There is very little to add to the piece by NR’s editors this morning called “Romney and Our Broken Tax Code.” We probably wouldn’t be having these pointless conversations about how much Mitt Romney’s effective rate is and how much tax money he failed to claim if the system wasn’t so complicated and full of loopholes.
Yes, this tax code is in serious need of reform. Many American lawmakers understand that low marginal rates are crucial to promoting economic growth and yet the federal tax system remains extremely progressive. It also double taxes income that has been saved and then invested, like Romney’s. Our tax code also assesses personal (and corporate) income on a worldwide basis — a rare feature among OECD countries that should the U.S. Finally, the tax code is so packed with exemptions, exceptions, tax credits and other loopholes that the amount of taxes Americans pay today has little to do with how much money they make and more to do with how many kids they have, whether they rent or own a house, which state they live in, and whether they make their money in the form of wages or capital gains.
We must also remember that taxes are not meant for the government to milk as much income from taxpayers as possible to pay its gigantic bills. The level of taxes that a government aspires to collect should have some connection to the necessary goods and services it has to provide to individuals. And by necessary, I don’t mean all the spending promised to every possible interest group out there. We shouldn’t be having a conversation about taxes, and whether someone pays enough or too much, without also considering what services should be provided by the government. As we stand now, the government is overreaching and overspending and it’s no surprise that it doesn’t have enough revenue to pay for it all.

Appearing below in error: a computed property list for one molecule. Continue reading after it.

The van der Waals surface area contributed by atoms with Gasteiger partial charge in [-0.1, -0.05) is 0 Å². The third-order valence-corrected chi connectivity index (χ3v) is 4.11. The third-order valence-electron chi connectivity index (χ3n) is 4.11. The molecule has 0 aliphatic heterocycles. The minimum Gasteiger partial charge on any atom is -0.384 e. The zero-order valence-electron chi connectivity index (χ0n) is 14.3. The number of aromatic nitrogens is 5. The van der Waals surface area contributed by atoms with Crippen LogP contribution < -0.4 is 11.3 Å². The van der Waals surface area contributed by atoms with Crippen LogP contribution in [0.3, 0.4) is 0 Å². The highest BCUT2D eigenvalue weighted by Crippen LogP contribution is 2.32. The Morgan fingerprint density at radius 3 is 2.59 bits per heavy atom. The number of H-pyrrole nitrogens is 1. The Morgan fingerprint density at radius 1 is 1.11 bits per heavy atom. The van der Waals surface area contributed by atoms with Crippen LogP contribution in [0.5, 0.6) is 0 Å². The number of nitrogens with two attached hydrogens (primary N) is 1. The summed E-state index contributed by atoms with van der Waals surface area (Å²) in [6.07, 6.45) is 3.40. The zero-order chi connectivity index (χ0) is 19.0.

One thing is sure, the answer is not more revenue. Even if Washington could collect more revenue, it wouldn’t provide anything resembling a balanced budget, because the government would go ahead and spend the money on more promises.
Sure, the tax code must be reformed. But maybe more importantly, spending must but cut and the size of government must be seriously reduced so that we can aspire to have a tax collection system that is connected to what government spends. Not the other way around.